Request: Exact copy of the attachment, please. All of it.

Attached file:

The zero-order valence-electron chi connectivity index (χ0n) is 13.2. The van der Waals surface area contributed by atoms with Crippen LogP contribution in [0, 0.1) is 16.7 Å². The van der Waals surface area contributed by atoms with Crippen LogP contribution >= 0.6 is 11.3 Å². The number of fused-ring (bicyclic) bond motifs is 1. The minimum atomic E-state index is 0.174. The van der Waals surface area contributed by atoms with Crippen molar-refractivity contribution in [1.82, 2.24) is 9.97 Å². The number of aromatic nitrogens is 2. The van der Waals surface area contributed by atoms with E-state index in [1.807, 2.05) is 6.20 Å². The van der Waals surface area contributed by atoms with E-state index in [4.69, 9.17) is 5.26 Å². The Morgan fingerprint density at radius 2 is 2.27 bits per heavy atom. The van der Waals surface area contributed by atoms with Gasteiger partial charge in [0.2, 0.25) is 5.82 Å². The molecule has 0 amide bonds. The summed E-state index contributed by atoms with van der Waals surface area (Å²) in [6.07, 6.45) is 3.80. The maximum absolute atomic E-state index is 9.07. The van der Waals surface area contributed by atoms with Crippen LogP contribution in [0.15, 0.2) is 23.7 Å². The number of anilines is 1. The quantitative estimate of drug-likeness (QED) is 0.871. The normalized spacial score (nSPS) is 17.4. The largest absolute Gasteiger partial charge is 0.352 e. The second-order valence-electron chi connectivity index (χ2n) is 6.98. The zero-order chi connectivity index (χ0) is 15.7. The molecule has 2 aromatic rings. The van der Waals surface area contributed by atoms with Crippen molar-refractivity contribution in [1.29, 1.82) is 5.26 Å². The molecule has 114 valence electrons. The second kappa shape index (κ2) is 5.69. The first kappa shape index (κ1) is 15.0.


The zero-order valence-electron chi connectivity index (χ0n) is 13.2. The van der Waals surface area contributed by atoms with Crippen LogP contribution in [0, 0.1) is 16.7 Å². The van der Waals surface area contributed by atoms with Crippen LogP contribution >= 0.6 is 11.3 Å². The number of fused-ring (bicyclic) bond motifs is 1. The minimum atomic E-state index is 0.174. The van der Waals surface area contributed by atoms with Crippen molar-refractivity contribution in [1.82, 2.24) is 9.97 Å². The number of aromatic nitrogens is 2. The van der Waals surface area contributed by atoms with E-state index in [1.807, 2.05) is 6.20 Å². The van der Waals surface area contributed by atoms with E-state index in [4.69, 9.17) is 5.26 Å². The Morgan fingerprint density at radius 2 is 2.27 bits per heavy atom. The van der Waals surface area contributed by atoms with Gasteiger partial charge in [0.2, 0.25) is 5.82 Å². The molecule has 0 amide bonds. The summed E-state index contributed by atoms with van der Waals surface area (Å²) in [6.07, 6.45) is 3.80. The maximum absolute atomic E-state index is 9.07. The van der Waals surface area contributed by atoms with Crippen LogP contribution in [0.15, 0.2) is 23.7 Å². The number of anilines is 1. The quantitative estimate of drug-likeness (QED) is 0.871. The normalized spacial score (nSPS) is 17.4. The largest absolute Gasteiger partial charge is 0.352 e. The second-order valence-electron chi connectivity index (χ2n) is 6.98. The zero-order chi connectivity index (χ0) is 15.7. The molecule has 2 aromatic rings. The van der Waals surface area contributed by atoms with Crippen molar-refractivity contribution in [1.29, 1.82) is 5.26 Å². The molecule has 114 valence electrons. The second kappa shape index (κ2) is 5.69. The first kappa shape index (κ1) is 15.0.